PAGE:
July 14, 2008
An Unhurried Life
“Two blind men were sitting by the roadside, and when they heard that Jesus was going by, they shouted, ‘Lord, Son of David, have mercy on us!’ The crowd rebuked them and told them to be quiet, but they shouted all the louder, ‘Lord, Son of David, have mercy on us!’ Jesus stopped and called them. ‘What do you want me to do for you?’ he asked.” Matthew 20:30-32 (NIV)
I am drawn to un-hurried people. I'm pretty sure it's because I'm the opposite - and wish I was more like them.
Unhurried moms take the time to explain to their kids where they are going. Hurried moms tell their children to get in the car and they'll find out soon. I think the children of the unhurried mom learned a bit more about their city, streets and addresses.
Unhurried women take time to chat with a tired sales clerk, and brighten her day. Hurried women rush in and out, glancing at their watches, and tapping their nails on the counter if there's a delay. I think the sales clerk got a touch of Jesus from that unhurried woman.
Unhurried women think about how to show love to others - whether it's picking out the right gift, a hand-written note of encouragement, or a phone call. Hurried women wish they had picked out the right gift, written a note, or made that phone call.
Although Jesus was busy, the Bible never mentions Him being in a hurry. Others around Jesus tried to hurry Him up, but Jesus refused to be rushed. He always made time to hold a child, touch a sick man or talk to a woman whose wrong choices ostracized her from others. Jesus could have hurried – He had more to accomplish in three years than we can imagine accomplishing in a lifetime. But He chose to put people over His schedule.
The solutions to a hurried life are simple, yet difficult to incorporate into a life that is addicted to rushing. For those of us who hurry out of habit, we must choose to slow down. We might choose to speak slowly, to walk slowly, or to eat slowly. We might get up 30 minutes earlier so that we aren't rushing our kids in the morning. We might have dinner in the crockpot so we can sit and read a book with a child, or chat with our husbands on the patio. We might not schedule business appointments so close together that we don't have time to ask a co-worker how his or her family is doing.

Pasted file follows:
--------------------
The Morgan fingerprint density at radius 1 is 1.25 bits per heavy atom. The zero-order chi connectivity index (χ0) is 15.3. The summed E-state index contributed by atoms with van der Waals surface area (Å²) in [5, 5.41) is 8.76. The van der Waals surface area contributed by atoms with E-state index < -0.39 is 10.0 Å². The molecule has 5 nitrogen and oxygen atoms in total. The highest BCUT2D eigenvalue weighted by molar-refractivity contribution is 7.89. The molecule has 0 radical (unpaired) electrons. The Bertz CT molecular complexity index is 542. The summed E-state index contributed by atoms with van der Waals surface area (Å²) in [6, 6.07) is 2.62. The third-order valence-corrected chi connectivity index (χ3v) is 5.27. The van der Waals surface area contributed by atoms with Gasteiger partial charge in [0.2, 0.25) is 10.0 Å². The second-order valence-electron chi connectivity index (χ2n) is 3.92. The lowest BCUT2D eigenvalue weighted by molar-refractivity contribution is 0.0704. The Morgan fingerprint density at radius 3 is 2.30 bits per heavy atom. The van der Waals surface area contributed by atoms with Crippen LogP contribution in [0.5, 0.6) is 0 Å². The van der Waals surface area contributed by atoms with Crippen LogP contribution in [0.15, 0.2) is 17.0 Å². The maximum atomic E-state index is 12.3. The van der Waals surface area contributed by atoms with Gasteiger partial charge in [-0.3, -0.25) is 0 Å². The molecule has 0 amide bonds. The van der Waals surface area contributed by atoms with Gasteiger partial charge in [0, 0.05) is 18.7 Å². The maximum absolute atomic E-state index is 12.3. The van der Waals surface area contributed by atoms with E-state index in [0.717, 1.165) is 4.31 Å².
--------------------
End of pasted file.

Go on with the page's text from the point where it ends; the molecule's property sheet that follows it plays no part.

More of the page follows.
Some of us must address the issue of hurry if we are to live the grace-filled lives Jesus calls us to live. So take a deep breath, let it out slowly, pause to pray, and enjoy an un-hurried day.
Dear Heavenly Father, thank You for taking the time to show Your love for me today. Thank You for giving us Jesus – who modeled a life of love and patience. Help me to address the issue of hurry in my life, and choose to take the time for things that are important to You. In Jesus’ Name, Amen.
10 Minute Time Outs for Busy Women by Grace Fox
Breathe by Kari Wyatt Kent
30 Days to Taming Your Stress by Deborah Smith Pegues
Identify the most rushed part of your day. Brainstorm one or two changes you can make that will ease the stress, and allow you to slow down.
Why is it difficult to love others when we are in a hurry?
What are some causes for a life that is chronically hurried?
What are the benefits to yourself and others if you cultivate an unhurried life?
John 14:27, “Peace I leave with you; my peace I give you. I do not give to you as the world gives. Do not let your hearts be troubled and do not be afraid.”(NIV)
Mark 10:13-14, “People were bringing little children to Jesus to have him touch them, but the disciples rebuked them. When Jesus saw this, he was indignant. He said to them, ‘Let the little children come to me, and do not hinder them, for the
Ephesians 4:2, “Be completely humble and gentle; be patient, bearing with one another in love.” (NIV)
© 2008 by Glynnis Whitwer. All rights reserved.
Proverbs 31 Ministries
Matthews, NC 28105